So, instead of showing the doctor's face again, why not cover that bite with classroom video? It's simple, makes your package look better, and it follows our "show and tell" rule.

When shooting your package, always make sure you have enough b-roll. If you hear something during your interview that might be covered with video, make a mental note to get b-roll that's appropriate.

Monday, October 19, 2009

Just like Fox Mulder, I want to believe

If you watched the X-Files, you'll know that Mulder had a poster in his office with a shot of a flying saucer and the line, "I want to believe" under it.

That might describe young reporters who take everything as the truth. You're a lot more trusting in your youth. As you get older, you cast a discerning eye on just about everything.

Since I got so much mail on the balloon boy, I thought it only fair to highlight a few times when I got suckered in as well.

-The time we talked to a guy who said he had legal proof that no one had to pay taxes. He did a very detailed interview, bringing out stuff from the Constitution and all sorts of legal rulings.

Cool, I thought. No more taxes. Did I bother to call the IRS to see if it was legit? Of course not. Why would the guy lie?

The IRS didn't agree with him, and threw him in jail the next day.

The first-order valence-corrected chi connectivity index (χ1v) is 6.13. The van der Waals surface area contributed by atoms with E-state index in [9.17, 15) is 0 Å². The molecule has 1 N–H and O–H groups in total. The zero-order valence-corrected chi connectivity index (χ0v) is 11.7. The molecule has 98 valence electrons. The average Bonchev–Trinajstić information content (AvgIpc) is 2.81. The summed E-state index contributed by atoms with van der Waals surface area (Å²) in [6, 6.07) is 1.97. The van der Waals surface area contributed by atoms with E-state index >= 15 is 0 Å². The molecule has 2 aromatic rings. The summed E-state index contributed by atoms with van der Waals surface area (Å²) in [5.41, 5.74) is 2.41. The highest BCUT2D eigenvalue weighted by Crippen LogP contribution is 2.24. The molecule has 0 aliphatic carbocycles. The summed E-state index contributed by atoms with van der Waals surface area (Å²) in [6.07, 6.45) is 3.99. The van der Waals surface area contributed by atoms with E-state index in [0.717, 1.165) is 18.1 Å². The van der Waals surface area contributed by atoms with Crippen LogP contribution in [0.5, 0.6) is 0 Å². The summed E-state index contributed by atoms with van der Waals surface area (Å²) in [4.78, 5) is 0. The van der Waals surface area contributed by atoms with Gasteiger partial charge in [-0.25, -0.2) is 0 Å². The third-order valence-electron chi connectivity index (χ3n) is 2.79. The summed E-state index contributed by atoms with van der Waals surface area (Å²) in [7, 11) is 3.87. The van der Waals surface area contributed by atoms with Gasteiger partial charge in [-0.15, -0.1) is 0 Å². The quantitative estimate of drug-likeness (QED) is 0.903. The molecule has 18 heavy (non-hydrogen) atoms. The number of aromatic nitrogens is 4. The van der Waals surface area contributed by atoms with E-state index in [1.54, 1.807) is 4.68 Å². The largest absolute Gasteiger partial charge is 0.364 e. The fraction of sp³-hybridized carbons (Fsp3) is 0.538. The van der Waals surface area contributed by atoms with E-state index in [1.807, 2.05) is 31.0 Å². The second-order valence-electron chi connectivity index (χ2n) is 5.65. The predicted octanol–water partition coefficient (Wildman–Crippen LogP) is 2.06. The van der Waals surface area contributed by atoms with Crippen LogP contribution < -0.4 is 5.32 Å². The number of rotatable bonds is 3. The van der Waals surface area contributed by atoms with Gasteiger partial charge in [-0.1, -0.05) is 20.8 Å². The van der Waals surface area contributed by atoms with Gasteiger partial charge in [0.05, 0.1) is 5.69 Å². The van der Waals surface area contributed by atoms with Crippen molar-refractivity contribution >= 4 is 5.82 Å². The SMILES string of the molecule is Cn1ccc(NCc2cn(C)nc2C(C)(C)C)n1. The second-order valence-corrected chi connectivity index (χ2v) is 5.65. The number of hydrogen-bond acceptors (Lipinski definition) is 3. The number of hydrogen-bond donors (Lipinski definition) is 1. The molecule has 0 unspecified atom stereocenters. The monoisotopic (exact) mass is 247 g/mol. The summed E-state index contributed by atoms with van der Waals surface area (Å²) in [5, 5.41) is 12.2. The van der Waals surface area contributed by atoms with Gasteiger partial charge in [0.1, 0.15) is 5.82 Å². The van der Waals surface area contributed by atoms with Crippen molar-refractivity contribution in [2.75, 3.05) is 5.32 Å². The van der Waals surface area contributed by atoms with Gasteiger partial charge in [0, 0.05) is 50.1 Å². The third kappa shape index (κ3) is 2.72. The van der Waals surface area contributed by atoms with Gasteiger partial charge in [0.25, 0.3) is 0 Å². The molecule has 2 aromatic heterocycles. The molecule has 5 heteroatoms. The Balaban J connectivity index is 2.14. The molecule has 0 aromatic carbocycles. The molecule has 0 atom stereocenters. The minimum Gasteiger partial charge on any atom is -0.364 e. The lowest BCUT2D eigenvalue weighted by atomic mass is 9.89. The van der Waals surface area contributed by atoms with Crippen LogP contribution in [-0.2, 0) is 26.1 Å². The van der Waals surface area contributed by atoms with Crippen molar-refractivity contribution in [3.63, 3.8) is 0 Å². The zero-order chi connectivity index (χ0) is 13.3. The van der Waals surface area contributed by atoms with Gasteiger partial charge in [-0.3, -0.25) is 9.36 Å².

-The time I did a seemingly innocent feature on a dating service. The owner told me he'd been matching people up for a long time, and his service was the wave of the future. It was a fun story with a happy ending, showing couples who were finding their soul mates.

Did I bother to check to see how long the business had been in operation? Nope. Why would the guy lie?

That weekend I was at a party. One of the people at the party was a detective, who came up to me and said, "Hey, thanks for showing us where John Doe was."

"Huh?" I said.

"Yeah, that guy in your dating story. He's an escaped prisoner. Well, not anymore."

-National story. I interview a woman regarding someone the police are after. Oh yeah, she knew the guy. Nice as could be. Couldn't possibly commit a crime.

Next day in the hotel lobby I ran into a reporter from a major newspaper, who mentioned she had interviewed the same woman. "Wow, what a great interview," she said. "She had all kinds of dirt on the guy."

I went online and read the story. The woman's tale was 180 degrees from the story she'd told me.

So we contact the woman again and ask her how her story could be so different. She claims she just remembered things differently the more she thought about it.

-This one wasn't mine, but a classic nonetheless. It's a few days before Christmas, and a crew spots a family living under the interstate in the cold. They stop, shoot a quick story. The community opens its wallets. Some nice landlord gives them a place to live. They get toys for the kids and money.

Wow, let's show up on Christmas morning and show the poor kids opening their presents.

You guessed it. They were long gone, money in pocket and Christmas presents to boot. The whole thing was a scam.

Point is, even the most innocent stories can be filled with lies. Even the best of us get caught, so you have to always check and double check.

Because very often people will do and say just about anything to get on television.